Sharon Ruston - Creating Romanticism: Case Studies in the Literature, Science, and Medicine of the 1790s. Review by Travis Chi Wing Lau
Travis Chi Wing Lau
University of Pennsylvania
Since her first book, Shelley and Vitality (2005), Sharon Ruston has modeled innovative, interdisciplinary scholarship that intervenes in both the history of science and medicine, as well as Romanticism. Her newest book begins with the observation that scholars in Romanticism have long failed to recognize the scientific origins of ‘Romanticism’ itself. As opposed to merely contextualizing the Romantic period in terms of certain developments in science and medicine, Ruston argues that scientific and medical writing actually produced and underpins “what we now, anachronistically, call ‘Romanticism’” (9). In line with recent scholarship attempting to reframe Romanticism beyond it being a period of “anti-science” or a break in the long-standing Enlightenment progress narrative, Ruston calls for us “to rethink the relationship between the Enlightenment and Romanticism,” in which the former persists powerfully into the latter (9). This reconsideration of conventional literary periodization is perhaps the book’s most provocative claim.
Ruston’s “case study” method reveals how key concepts of Romanticism (the natural, the imagination, literary creation and creativity, and the sublime) “were informed by, challenged by, or emerged in opposition to scientific material and knowledge” (3). In pursuit of the ways Romantic authors engaged with scientific and medical ideas, Ruston examines paratextual material to revise typical readings of more well-known primary texts. For instance, in her first chapter, Ruston turns to Wollstonecraft’s review of natural history works in the Analytical Review to better understand Vindication and its rights-based discourse in terms of scientific debates surrounding the shifting concept of the “natural” in the 1790s. Similarly, in Chapter 2, Ruston looks to Godwin’s translation of the animal magnetism report and his diary documenting his close relationships with physicians, natural historians, and chemists as evidence for the formative influence of science and medicine in Godwin’s philosophical and political ideas. Ruston then argues in her third chapter for the interrelation between Romantic literature and science by demonstrating how scientific accounts of generation and reproduction provided the foundations and vocabulary for writings about literary creativity. Examining a broad range of Romantic writers like William Godwin, Edward Young, Joanna Baillie, Samuel Coleridge, and Mary Shelley, Ruston demonstrates how these writers responded to and drew from organic and biological metaphors of creation.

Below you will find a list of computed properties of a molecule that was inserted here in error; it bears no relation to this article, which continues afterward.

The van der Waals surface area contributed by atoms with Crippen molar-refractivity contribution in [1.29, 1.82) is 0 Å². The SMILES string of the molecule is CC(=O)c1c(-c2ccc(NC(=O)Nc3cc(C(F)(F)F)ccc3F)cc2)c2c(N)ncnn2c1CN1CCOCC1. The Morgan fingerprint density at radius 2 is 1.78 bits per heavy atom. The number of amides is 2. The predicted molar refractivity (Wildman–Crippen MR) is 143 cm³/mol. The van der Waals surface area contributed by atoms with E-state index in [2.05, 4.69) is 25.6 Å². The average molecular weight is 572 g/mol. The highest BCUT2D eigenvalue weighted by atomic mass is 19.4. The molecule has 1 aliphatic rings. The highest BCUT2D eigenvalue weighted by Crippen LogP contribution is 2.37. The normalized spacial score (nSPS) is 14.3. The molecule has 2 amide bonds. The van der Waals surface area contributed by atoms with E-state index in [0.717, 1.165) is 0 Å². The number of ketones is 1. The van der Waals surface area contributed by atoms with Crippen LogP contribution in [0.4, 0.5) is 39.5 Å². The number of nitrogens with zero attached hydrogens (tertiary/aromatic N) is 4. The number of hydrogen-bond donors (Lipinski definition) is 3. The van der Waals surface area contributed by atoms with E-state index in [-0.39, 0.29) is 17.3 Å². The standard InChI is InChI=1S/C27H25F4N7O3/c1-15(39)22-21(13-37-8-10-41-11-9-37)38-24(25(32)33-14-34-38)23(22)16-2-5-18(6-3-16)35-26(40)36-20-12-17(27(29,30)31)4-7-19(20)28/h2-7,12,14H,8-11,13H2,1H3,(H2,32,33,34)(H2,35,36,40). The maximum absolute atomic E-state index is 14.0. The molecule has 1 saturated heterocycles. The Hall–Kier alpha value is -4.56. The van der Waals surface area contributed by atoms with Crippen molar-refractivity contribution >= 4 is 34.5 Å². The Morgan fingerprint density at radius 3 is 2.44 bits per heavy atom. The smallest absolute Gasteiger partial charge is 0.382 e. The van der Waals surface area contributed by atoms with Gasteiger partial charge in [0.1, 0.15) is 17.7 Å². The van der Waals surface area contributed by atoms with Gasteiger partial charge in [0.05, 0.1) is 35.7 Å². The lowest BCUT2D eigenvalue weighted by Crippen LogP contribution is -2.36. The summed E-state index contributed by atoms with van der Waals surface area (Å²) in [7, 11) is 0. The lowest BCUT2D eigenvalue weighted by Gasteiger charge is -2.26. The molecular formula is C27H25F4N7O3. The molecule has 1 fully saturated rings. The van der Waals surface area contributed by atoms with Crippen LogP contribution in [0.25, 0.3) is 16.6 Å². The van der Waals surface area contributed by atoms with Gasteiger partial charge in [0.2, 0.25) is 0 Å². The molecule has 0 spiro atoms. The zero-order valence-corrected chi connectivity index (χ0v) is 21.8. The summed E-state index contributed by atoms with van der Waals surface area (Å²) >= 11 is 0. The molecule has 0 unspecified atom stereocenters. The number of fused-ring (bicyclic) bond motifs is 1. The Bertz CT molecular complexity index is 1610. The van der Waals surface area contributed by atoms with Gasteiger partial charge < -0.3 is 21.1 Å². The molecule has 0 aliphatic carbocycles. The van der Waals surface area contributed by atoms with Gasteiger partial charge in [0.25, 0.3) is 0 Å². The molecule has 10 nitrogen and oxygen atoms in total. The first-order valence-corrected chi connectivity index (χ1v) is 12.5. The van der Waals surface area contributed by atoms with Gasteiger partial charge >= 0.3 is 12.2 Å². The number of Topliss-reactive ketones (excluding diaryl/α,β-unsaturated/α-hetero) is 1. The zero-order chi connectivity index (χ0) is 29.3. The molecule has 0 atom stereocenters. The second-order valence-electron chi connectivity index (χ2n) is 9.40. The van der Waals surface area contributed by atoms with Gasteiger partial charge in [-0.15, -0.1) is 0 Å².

The study is notably bookended by Humphry Davy. As Ruston mades clear from the introduction, one of the goals of this book is to “argue for Davy’s centrality to Romantic-period culture, both literary and scientific” (20). Ruston underscores Davy’s personal connections to prominent Romantic writers like Southey, Coleridge, Baillie, Moore, and Byron. In fact, it is Wordsworth’s connection to Davy through Coleridge that allows Ruston to make a case for Lyrical Ballads as an “experiment” with the same scientific valences as in Davy’s writings at the Pneumatic Institute. Chapter 4 focuses on Davy’s poetry and fascination with the sublime and draws an unexpected connection between Wordsworth’s “preface” and Davy’s 1802 Discourse, Introductory to a Course of Lectures in which chemistry and poetry prove to have much more in common than scholars might previously have believed. Ruston historicizes the sublime by demonstrating that it was equally “a product of medical and scientific thought as well as literary and aesthetic thought, and that it was appropriated by natural philosophers for their own purposes” in the Romantic period (132).
For Ruston, the mobility and portability of the concept of the sublime through different discourses exemplifies “Romantic writing as a product of its historical times, marked by revolution and repression, rather than as a single unified movement” (3). Ruston reminds us that to understand Romanticism as such a revolutionary “product,” we cannot forget the period’s ongoing dialogue between the humanities and the sciences. Given that the very Romantic division between the arts and sciences “was itself imbued with scientific language and ideas,” studies of Romantic science could not be more critical to Romantic literary scholarship (27).